By Flavia Agnes
Sep 21, 2018
The Union Government has finally done what it has been threatening to do for quite some time now. That is Parliament does not pass the Bill, it will bring in an Ordinance to criminalise triple Talaq. Ostensibly, this is done to save ‘our Muslim sisters’ from the clutches of a draconian provision of Islamic law, as the PM has claimed during his election campaign. But one wonders why this tearing hurry to bring in this law through an Ordinance? What political expediency has driven the government to take this step?
Some feel that the move is politically motivated, that it will help the BJP-led NDA government in the forthcoming 2019 general election, that Muslim women will view PM Narendra Modi as their saviour and it will help to offset anti-Modi sentiments prevailing among large sections of Muslims.
But how true are these predictions? Why will Muslim women go against the sentiments of their own community and cast their vote in favour of a party which is generally perceived as anti-Muslim unless they are able to see some concrete gains beyond the rhetoric. And here comes the crux of the matter. What will this Ordinance give Muslim women that they already do not have under other prevailing statutes? Will it save Muslim marriages, protect the Muslim woman’s economic rights or ensure that she has a roof over her head, beyond what is stipulated under other existing statutes? Is this a magic wand that will save Muslim women from destitution stemming from triple Talaq?
Quite the contrary. It will increase destitution among Muslim women. Because when a husband is jailed for pronouncing triple Talaq, he will not be able to provide maintenance to his wife and children. Worse, it will not save her marriage. Is the end goal for a Muslim wife in a conflict marriage incarcerating her husband or securing her economic rights? I think the government has got its equations wrong.
How will a poor illiterate woman, who has been deprived of her shelter and sustenance, be able to follow up a rigorous and daunting criminal prosecution against her husband and secure a conviction? More importantly, what will the conviction give the aggrieved woman? Convicting the husband for three, seven or even 10 years cannot ensure that she has food on the table to feed her children, money to clothe them and educate them, which are the primary concerns of any woman.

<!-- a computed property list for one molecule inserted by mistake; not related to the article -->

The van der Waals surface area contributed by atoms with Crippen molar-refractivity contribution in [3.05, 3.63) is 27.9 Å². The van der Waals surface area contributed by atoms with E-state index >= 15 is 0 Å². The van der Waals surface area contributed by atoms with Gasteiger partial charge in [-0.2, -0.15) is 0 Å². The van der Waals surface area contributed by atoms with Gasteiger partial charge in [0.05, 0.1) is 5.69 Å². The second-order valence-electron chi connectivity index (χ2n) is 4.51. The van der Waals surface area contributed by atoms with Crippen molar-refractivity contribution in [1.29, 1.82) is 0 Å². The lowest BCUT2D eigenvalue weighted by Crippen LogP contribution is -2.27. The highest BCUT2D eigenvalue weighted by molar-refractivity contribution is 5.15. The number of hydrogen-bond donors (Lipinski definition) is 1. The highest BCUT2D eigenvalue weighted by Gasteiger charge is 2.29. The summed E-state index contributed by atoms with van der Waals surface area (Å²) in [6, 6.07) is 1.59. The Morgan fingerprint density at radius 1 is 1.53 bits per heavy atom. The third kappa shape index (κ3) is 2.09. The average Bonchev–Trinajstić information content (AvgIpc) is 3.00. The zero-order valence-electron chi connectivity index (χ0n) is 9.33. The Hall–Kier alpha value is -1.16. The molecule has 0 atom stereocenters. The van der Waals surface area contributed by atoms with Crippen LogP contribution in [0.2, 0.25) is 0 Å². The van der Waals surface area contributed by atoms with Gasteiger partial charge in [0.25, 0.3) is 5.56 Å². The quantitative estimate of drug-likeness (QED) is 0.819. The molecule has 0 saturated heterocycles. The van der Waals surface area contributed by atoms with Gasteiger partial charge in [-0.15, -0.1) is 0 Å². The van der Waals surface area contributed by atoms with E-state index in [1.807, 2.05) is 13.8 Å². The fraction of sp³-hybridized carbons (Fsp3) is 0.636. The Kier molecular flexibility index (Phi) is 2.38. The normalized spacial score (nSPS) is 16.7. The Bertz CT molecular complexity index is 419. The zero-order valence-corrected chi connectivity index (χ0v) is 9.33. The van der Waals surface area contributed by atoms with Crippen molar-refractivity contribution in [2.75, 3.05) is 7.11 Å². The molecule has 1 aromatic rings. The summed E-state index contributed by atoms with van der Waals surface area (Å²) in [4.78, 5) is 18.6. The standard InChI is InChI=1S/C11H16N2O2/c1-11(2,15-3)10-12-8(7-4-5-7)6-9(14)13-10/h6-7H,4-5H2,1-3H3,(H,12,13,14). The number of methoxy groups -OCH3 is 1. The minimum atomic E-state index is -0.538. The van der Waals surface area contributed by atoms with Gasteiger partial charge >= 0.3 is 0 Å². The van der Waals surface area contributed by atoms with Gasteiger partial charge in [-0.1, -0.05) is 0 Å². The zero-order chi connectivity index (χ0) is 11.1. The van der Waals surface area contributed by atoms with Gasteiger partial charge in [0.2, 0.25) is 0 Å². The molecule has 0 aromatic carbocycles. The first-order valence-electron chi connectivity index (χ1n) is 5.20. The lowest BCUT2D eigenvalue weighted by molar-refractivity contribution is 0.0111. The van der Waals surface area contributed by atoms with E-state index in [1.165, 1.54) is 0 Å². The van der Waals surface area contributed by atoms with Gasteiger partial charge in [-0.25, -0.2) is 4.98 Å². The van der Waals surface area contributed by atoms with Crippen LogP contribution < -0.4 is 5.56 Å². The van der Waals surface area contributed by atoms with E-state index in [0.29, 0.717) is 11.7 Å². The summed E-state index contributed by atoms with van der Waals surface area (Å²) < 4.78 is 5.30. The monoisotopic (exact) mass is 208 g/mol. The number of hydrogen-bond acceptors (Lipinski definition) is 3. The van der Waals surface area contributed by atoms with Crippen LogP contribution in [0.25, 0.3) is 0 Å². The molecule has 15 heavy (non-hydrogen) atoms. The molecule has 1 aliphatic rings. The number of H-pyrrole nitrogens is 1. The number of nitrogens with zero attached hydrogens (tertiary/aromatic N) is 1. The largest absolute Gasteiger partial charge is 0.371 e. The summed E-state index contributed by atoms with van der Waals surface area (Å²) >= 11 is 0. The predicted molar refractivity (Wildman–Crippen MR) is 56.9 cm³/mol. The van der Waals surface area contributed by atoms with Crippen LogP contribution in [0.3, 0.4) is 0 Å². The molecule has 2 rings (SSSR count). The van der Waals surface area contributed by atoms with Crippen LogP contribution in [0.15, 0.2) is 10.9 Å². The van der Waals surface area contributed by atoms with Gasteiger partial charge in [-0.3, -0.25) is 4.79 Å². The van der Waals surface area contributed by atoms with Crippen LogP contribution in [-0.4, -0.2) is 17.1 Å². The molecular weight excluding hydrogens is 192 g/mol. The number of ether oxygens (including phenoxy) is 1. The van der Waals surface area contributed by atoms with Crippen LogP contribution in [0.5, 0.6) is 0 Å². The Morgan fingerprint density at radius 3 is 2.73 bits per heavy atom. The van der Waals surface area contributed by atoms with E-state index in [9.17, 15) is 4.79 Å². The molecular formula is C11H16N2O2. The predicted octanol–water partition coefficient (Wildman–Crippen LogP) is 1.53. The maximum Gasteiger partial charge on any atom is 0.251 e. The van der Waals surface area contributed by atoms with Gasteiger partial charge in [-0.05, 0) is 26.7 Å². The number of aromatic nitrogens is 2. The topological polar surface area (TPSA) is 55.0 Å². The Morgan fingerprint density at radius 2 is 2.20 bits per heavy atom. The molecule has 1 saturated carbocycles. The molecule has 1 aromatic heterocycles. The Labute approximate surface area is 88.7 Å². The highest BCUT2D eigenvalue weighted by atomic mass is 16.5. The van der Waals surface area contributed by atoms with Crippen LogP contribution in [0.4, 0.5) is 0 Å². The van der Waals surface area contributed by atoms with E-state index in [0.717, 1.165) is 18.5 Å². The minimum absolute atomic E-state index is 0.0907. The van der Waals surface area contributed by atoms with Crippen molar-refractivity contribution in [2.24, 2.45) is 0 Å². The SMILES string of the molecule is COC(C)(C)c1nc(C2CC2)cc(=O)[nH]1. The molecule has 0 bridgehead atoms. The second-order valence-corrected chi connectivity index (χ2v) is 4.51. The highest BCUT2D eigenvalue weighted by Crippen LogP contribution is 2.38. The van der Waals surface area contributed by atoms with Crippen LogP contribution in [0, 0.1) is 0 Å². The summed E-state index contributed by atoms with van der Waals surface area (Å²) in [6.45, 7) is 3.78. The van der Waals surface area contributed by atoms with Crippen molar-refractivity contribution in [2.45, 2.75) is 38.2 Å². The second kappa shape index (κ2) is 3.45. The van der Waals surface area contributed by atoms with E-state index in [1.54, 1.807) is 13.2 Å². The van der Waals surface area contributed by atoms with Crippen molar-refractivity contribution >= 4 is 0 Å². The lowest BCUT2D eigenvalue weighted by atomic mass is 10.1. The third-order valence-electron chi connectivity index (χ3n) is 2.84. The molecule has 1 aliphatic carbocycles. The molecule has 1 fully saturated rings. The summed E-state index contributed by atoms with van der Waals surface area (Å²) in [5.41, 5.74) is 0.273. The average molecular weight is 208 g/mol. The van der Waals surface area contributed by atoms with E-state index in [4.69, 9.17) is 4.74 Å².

If the ultimate desire of a Muslim woman is to save her marriage rather than break it, and ensure that her civil rights such as shelter and maintenance are protected, criminalising triple Talaq is not the answer. Using the provisions of the Domestic Violence Act and challenging the Talaq using the recent Supreme Court judgment will better ensure that the woman isn’t deprived of her shelter and sustenance.
If the ultimate goal of women is to save their marriage, even a violent marriage, from the husband’s power of arbitrary divorce, a criminal prosecution against the husband will surely aid in ending the marriage without securing her economic rights, which she is in dire need of.
Lakhs of women of faith (the traditional and conservative Burqa-clad Muslim woman) have come out in large numbers in every city in protest against the government’s proposal to bring in a law to criminalise triple Talaq. Some ‘progressive’ journalists have written them off, as though these women do not have a mind of their own and can easily be manipulated with a call, ‘Islam in danger’ given by the All India Muslim Personal Law Board to hold public protests.
But what about others who have been campaigning for the rights of Muslim women? During the early phase of the campaign, in 2015-16 many of these organisations were demanding a law to ‘ban triple Talaq’ on the premise that a Supreme Court ruling is not good enough and only a statute will give a clear signal.
But when saddled with human rights violations of Muslims under various pretexts — the lynchings of Muslims by cow vigilantes in almost every North Indian state and the deafening silence of the Prime Minister who turned a blind eye towards these wanton killings; the love jihad bogey which is used to kill a Muslim man who marries a Hindu girl; or the long-term incarceration of Muslims under the shadow of suspected terrorism, these groups realised the short-sightedness of their demand and the manner in which it can be used by the right wing and avowedly anti-Muslim government, as one more weapon to beat the Muslims with, they changed course mid-stream.
During the last few months some of them started putting out statements that when we already have a civil law to secure the rights of all women, including Muslim women, why is there a need to enact a separate law to criminalise triple Talaq? While this is a welcome move, the initial support to ‘ban triple Talaq’ has given the right-wing government the legitimacy to bring this Ordinance.
But there are a few who have been doggedly perusing a single-point agenda and have stayed with the demand and who are rejoicing that they have succeeded in their campaign. But these are very few. Their support base has dwindled during the past few years, particularly after two women who approached the Supreme Court to ban triple Talaq — Sayara Bano and Ishrat Jahan — joined the BJP. This group cannot claim to represent women from the entire Muslim community.
If a large segment among campaigners against triple Talaq does not support the move to criminalise triple Talaq, then what is the justification for bringing out this Ordinance in great haste?
Flavia Agnes is Mumbai-based women’s rights lawyer